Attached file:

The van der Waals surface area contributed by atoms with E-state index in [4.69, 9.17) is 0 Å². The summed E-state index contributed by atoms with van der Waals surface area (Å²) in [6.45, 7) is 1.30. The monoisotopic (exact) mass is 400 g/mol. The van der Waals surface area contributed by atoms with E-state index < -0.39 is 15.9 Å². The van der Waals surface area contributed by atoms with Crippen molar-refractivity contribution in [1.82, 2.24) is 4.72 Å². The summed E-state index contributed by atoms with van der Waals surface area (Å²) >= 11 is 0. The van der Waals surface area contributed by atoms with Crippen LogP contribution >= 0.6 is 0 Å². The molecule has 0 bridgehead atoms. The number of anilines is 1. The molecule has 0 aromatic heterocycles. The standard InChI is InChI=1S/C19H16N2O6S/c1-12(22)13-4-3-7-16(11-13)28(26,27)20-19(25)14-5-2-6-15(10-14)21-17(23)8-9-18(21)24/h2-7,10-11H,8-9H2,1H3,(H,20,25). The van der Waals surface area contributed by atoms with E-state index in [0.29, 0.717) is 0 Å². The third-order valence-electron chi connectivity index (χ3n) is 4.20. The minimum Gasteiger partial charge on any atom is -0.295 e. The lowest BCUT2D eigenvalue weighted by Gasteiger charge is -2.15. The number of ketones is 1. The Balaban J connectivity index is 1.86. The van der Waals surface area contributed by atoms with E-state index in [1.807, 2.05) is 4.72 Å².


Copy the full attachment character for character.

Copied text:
The van der Waals surface area contributed by atoms with E-state index in [4.69, 9.17) is 0 Å². The summed E-state index contributed by atoms with van der Waals surface area (Å²) in [6.45, 7) is 1.30. The monoisotopic (exact) mass is 400 g/mol. The van der Waals surface area contributed by atoms with E-state index < -0.39 is 15.9 Å². The van der Waals surface area contributed by atoms with Crippen molar-refractivity contribution in [1.82, 2.24) is 4.72 Å². The summed E-state index contributed by atoms with van der Waals surface area (Å²) >= 11 is 0. The van der Waals surface area contributed by atoms with Crippen LogP contribution >= 0.6 is 0 Å². The molecule has 0 bridgehead atoms. The number of anilines is 1. The molecule has 0 aromatic heterocycles. The standard InChI is InChI=1S/C19H16N2O6S/c1-12(22)13-4-3-7-16(11-13)28(26,27)20-19(25)14-5-2-6-15(10-14)21-17(23)8-9-18(21)24/h2-7,10-11H,8-9H2,1H3,(H,20,25). The van der Waals surface area contributed by atoms with E-state index in [0.29, 0.717) is 0 Å². The third-order valence-electron chi connectivity index (χ3n) is 4.20. The minimum Gasteiger partial charge on any atom is -0.295 e. The lowest BCUT2D eigenvalue weighted by Gasteiger charge is -2.15. The number of ketones is 1. The Balaban J connectivity index is 1.86. The van der Waals surface area contributed by atoms with E-state index in [1.807, 2.05) is 4.72 Å².